The Old Swan Band

Swan-Upmanship

Wild Goose WGS 320 CD

Track List: The Green-Clad Hills / Jimmy Garson's March; Jack Robinson / William Irwin's No 3 / The Tipputs; Steamboat Hornpipe / Gloucester Hornpipe; False Start; General Ward / The Day Room; Winster Gallop / Four-Hand Reel / The Dark Girl Dressed in Blue; Church St / Redwing / St Mary's; Flowers of Edinburgh / Soldier's Joy / Morpeth Rant; Wenlock Edge / Summer Waltz; Flowers of Edinburgh; Schottis Fran Havero / Another Fine Mess; George Green's College Hornpipe; Basquet of Oysters and Sally Sloane's; Freedom of Ireland / Kitchen Girl; Beatrice Hill's Three-Hand Reel; Ger the Rigger/Mickey Chewing Bubble Gum.

The Old Swan Band are John Adams - trombone, fiddle; Martin Brinsford - percussion; Paul Burgess - fiddle; Fi Fraser - fiddle; Jo Freya - Tenor Saxophone, whistle; Neil Gledhill - bass saxophone; Flos Headford - fiddle; Heather Horsley - keyboard.

Cover pictureIn 1995, I concluded my sleeve notes to the Old Swan Band's compilation CD Still Swanning by saying 'The Old Swan Band was the leader of the pack'.  Ten years later, with the issue of their new CD, I see no reason to change my opinion.  To the CD's sub-title 'Memorable Tunes with Sensible Titles' should be added 'Played Properly', for this is an object lesson in how to play English dance music.  True, there are tunes here from Ireland, Australia, Sweden and America as well as from England, but, as you should well know, it's the way you play 'em.  play Sound ClipThe steady pace and emphasis on melody are as evident as ever and the fabulous back line (trombone, saxophones, keyboard) knows its place and does what it is supposed to do - provide an effective counterpoint to the melody line.  Just check out the fabulous Kitchen Girl (sound clip).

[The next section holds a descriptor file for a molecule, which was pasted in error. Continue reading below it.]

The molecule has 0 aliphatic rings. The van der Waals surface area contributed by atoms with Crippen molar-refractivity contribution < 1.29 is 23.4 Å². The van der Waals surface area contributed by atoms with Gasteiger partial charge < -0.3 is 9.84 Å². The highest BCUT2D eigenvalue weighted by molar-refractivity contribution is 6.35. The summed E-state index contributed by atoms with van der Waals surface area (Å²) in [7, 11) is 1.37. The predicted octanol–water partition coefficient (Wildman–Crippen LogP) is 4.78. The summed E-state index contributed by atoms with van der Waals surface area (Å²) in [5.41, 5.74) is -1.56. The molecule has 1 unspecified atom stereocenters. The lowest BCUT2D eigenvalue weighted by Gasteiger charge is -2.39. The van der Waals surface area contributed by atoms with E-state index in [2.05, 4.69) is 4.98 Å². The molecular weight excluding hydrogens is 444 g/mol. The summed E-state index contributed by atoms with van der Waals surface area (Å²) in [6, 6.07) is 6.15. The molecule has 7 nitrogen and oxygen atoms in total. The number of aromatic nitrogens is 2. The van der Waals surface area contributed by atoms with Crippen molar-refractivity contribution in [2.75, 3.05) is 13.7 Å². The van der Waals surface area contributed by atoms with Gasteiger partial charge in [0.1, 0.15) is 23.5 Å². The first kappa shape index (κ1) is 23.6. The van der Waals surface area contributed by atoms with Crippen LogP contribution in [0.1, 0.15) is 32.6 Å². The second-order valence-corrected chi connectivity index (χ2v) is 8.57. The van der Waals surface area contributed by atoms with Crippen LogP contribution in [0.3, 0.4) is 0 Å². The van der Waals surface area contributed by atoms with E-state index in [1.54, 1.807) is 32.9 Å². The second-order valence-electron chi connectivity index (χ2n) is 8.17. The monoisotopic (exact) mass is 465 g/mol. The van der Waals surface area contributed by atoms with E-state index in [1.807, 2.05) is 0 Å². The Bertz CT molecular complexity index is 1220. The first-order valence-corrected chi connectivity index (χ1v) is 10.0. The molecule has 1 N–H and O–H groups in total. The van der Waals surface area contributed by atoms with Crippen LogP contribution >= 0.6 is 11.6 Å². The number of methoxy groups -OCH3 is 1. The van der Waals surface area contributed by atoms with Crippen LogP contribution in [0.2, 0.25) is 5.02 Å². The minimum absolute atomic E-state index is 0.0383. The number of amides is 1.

play Sound ClipIncluded here is a set of tunes (Winster Gallop/ Four-Handed Reel/ Dark Girl Dressed in Blue - sound clip) from the band's first album back in 1977.  The sleeve notes say 'it's changed a bit since then and shows the way the band has developed'.  There is another statement being made here - that these are great tunes and, look, we are still playing them.  It seems to me that a lot of what I will call 'old tunes' are being forgotten in favour of newer discoveries and newly written ones.  I've nothing against them, but I wish they would not supersede the older ones.  The very fact that this band still plays these tunes - and there are many in evidence here - pleases me no end.

The overall effect of this immensely enjoyable album is of a working dance band with a well-played-in repertoire who enjoy what they are doing and do it well.  This is no CD that could be used in place of a band - hardly any of the tracks are dance length and often we only get twice through each tune.  It doesn't matter - this is a studio version of the Old Swan Band's current repertoire and a clear example of 'what you hear is what you get'.  This is a great dance band, all the tunes are memorable and they have all got sensible titles.  One final word of praise for the percussion work of Martin Brinsford - spot on every time, and each track different.  Wonderful!

Dan Quinn - 18.8.05

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